Coupon
Frida (Hc)
by Jonah Winter and Frida Kahlo and Ana Juan


Overview - When her mother was worn out from caring for her five sisters, Frida Kahlo's father gave her lessons in brushwork and color. When polio kept her bedridden for nine months, drawing saved her from boredom. When a bus accident left her in unimaginable agony, her paintings expressed her pain and depression--and eventually, her joys and triumphs.  Read more...

 
Hardcover
  • $18.99
  • Members Save 10% Club Price
    $ 17.09

Add to Cart + Add to Wishlist

In Stock.

FREE Shipping for Club Members
 
> Check In-Store Availability

In-Store pricing may vary

 
 
New & Used Marketplace 28 copies from $8.55
 
 
 
 

More About Frida (Hc) by Jonah Winter; Frida Kahlo; Ana Juan
 
 
 
Overview
When her mother was worn out from caring for her five sisters, Frida Kahlo's father gave her lessons in brushwork and color. When polio kept her bedridden for nine months, drawing saved her from boredom. When a bus accident left her in unimaginable agony, her paintings expressed her pain and depression--and eventually, her joys and triumphs. Full-color illustrations.

 
Details
  • ISBN-13: 9780590203203
  • ISBN-10: 0590203207
  • Publisher: Arthur A. Levine Books
  • Publish Date: February 2002
  • Page Count: 32
  • Reading Level: Ages 4-8


Related Categories

Books > Juvenile Nonfiction > Biography & Autobiography - Art
Books > Juvenile Nonfiction > Art - History

 
BookPage Reviews

Art triumphs over tragedy

Here is a WOW of a biography! When my Spanish teacher-friend picked up this book about Mexican painter Frida Kahlo, he said, incredulously, "A picture book about Frida Kahlo? Her life was so tragic! Incredible!" Yes, her life was in many ways tragic, but it was also amazing, and so is Frida. A wonderful introduction to the famous painter for young readers (ages five to eight), this book is a beauty that adults will also enjoy.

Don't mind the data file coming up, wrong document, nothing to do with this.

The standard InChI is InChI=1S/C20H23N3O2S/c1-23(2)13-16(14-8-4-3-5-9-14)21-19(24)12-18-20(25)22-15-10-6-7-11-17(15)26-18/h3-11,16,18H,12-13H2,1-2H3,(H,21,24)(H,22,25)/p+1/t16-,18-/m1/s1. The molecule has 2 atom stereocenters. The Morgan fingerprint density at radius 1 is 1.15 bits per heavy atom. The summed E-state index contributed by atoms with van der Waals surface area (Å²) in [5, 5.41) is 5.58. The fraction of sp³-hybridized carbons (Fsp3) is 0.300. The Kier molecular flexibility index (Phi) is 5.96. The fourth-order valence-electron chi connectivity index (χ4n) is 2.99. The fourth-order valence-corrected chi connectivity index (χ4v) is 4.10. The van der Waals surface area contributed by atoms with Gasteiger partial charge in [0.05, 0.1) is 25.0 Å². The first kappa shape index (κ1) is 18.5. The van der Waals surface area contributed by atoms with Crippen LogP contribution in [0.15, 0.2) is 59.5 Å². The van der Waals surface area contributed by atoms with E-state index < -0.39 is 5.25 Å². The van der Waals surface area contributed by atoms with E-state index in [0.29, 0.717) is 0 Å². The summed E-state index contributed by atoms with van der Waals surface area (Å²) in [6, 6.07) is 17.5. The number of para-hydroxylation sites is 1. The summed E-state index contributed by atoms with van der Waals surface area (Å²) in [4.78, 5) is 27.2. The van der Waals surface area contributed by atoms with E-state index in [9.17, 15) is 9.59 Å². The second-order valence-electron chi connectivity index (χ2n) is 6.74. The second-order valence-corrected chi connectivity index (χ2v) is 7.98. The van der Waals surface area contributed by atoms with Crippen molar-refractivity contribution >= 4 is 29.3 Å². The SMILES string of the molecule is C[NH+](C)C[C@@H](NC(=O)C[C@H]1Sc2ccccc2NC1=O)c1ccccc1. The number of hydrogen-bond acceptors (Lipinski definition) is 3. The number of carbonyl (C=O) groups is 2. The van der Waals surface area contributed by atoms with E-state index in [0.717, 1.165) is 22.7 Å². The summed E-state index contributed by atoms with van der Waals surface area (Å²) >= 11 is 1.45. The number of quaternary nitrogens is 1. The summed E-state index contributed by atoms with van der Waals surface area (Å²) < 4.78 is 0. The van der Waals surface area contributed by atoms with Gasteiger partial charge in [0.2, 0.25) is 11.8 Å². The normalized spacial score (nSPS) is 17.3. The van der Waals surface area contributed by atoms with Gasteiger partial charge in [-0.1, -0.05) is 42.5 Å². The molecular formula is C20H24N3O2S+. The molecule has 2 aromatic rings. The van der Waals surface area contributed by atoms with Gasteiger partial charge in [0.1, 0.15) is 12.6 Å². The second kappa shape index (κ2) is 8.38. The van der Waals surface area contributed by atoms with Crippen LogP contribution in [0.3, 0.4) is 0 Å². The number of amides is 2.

Lyrical and inspired, the text of Frida is written in the present tense, offering the reader immediacy and closeness to the subject. Artist Ana Juan depicts baby Frida on a dragon, flowing across a double-page spread. Working with acrylics and wax on paper, she presents page after brilliant page of folk-art images and scenes from Kahlo's life: sunlight streaming through doorways, jaguars at play, grinning skeletons.

As Jonah Winter's note confirms, Kahlo was stricken with polio at the age of seven and, later, was in a terrible bus accident. It's a miracle she survived and went on to paint, but paint she did, becoming famous for her self portraits and folk art and—especially—for triumphing over her pain. With fellow artist and husband Diego Rivera, she experienced a love that filled her heart even as it brought its own measure of pain. Kahlo's enormous strength and her fierce will to live and create are wonderfully depicted. Both Winter and Juan capture her spirit, as well as the worlds she inhabited in her head and created on the canvas.

Full of energy, Frida flows from beginning to end, from darkness to light, from pain to joy. "She turns her pain into something beautiful. It is like a miracle," writes Winter. Yes, and this is a little miracle of a book, an amazing marriage of art, text and risk-taking that works well as an introduction to Kahlo's life, and as a way to talk to youngsters about how art can help us survive pain, fear and loss. That art can help us define the human spirit is a lesson no reader is too young to learn, and Frida is the perfect teacher.

Deborah Wiles is the author of Freedom Summer and Love, Ruby Lavender.

 
BAM Customer Reviews